- Ziggi Murphy
Women should have access to free contraceptives.
A large percentage of women have taken a contraceptive at some time in their life. Birth control allows women to be independent and gives them a choice of when and if they want to have children.
Pregnancy comes with risks but if unplanned it can be even more risky. Women who do not know that they are pregnant run the risk of having consumed tobacco, alcohol, caffeine and other substances.
Women who have unplanned pregnancies are less likely to have any prenatal care in early pregnancy, as they are unaware they are even pregnant. Some surveys have credited birth control allowing woman to take better care of themselves or their families. Allowing a woman to support herself financially and continue with her education.
The number one reason given as to why women wanted contraceptives was that they could not afford to have a baby right now.
There is a number of methods of contraception available today, long acting reversible contraception (LARC) are available in Australia and have a much higher efficacy rates than the pill or condoms, however they can have high upfront costs associated with insertion and while significant work is being undertaken by sexual and reproductive health advocacy bodies and service providers, uptake of LARC methods in Australia is still relatively low compared to other developed countries.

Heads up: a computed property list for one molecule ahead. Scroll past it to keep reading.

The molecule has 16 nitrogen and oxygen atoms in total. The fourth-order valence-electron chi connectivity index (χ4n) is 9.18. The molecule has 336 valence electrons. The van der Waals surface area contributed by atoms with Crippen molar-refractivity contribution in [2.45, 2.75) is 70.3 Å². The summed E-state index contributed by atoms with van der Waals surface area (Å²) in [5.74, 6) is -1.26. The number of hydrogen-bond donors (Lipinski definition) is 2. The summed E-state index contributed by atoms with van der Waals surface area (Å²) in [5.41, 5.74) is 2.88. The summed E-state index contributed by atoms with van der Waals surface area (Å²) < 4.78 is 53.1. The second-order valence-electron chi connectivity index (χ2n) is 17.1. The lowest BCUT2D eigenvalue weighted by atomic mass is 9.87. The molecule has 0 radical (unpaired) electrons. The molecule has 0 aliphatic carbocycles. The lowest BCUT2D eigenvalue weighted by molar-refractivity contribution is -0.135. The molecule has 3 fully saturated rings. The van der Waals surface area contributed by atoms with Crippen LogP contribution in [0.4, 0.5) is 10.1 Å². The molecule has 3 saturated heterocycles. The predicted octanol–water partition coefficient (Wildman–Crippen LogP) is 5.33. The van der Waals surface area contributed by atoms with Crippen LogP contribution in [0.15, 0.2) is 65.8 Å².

The pill can also be financially draining and costly when trying different brands to find one that works with your body. Expanding access to all contraception by making them free and easily available would greatly assist in lowering the rate of unplanned pregnancy in Australia.
It can improve women’s health through empowerment. Women should not be disadvantaged by the possibility of pregnancy just because they can’t afford contraceptives. Other countries offer this service so why not Australia. I would also like us to follow in the footsteps of other countries and provide free sanitary products in schools, universities, pubs and clubs.